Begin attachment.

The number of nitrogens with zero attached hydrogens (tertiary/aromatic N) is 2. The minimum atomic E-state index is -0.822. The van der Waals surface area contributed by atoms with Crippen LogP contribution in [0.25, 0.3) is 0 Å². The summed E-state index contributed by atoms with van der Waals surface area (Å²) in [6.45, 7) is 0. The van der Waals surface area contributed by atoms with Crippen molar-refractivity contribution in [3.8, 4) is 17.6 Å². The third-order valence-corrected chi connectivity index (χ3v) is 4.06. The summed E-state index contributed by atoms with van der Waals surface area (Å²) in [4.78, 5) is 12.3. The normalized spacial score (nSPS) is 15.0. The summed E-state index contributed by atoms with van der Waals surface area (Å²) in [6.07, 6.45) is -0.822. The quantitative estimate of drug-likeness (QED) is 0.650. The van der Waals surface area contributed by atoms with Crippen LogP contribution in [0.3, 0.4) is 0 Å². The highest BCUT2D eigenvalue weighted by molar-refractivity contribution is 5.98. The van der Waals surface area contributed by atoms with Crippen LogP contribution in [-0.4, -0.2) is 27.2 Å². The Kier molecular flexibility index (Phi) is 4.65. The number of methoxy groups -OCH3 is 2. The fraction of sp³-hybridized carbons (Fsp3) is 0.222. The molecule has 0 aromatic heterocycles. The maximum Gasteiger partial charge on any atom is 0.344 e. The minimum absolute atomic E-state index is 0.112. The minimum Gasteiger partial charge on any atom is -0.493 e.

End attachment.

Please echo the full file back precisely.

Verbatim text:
The number of nitrogens with zero attached hydrogens (tertiary/aromatic N) is 2. The minimum atomic E-state index is -0.822. The van der Waals surface area contributed by atoms with Crippen LogP contribution in [0.25, 0.3) is 0 Å². The summed E-state index contributed by atoms with van der Waals surface area (Å²) in [6.45, 7) is 0. The van der Waals surface area contributed by atoms with Crippen molar-refractivity contribution in [3.8, 4) is 17.6 Å². The third-order valence-corrected chi connectivity index (χ3v) is 4.06. The summed E-state index contributed by atoms with van der Waals surface area (Å²) in [4.78, 5) is 12.3. The normalized spacial score (nSPS) is 15.0. The summed E-state index contributed by atoms with van der Waals surface area (Å²) in [6.07, 6.45) is -0.822. The quantitative estimate of drug-likeness (QED) is 0.650. The van der Waals surface area contributed by atoms with Crippen LogP contribution in [0.3, 0.4) is 0 Å². The highest BCUT2D eigenvalue weighted by molar-refractivity contribution is 5.98. The van der Waals surface area contributed by atoms with Crippen LogP contribution in [-0.4, -0.2) is 27.2 Å². The Kier molecular flexibility index (Phi) is 4.65. The number of methoxy groups -OCH3 is 2. The fraction of sp³-hybridized carbons (Fsp3) is 0.222. The molecule has 0 aromatic heterocycles. The maximum Gasteiger partial charge on any atom is 0.344 e. The minimum absolute atomic E-state index is 0.112. The minimum Gasteiger partial charge on any atom is -0.493 e.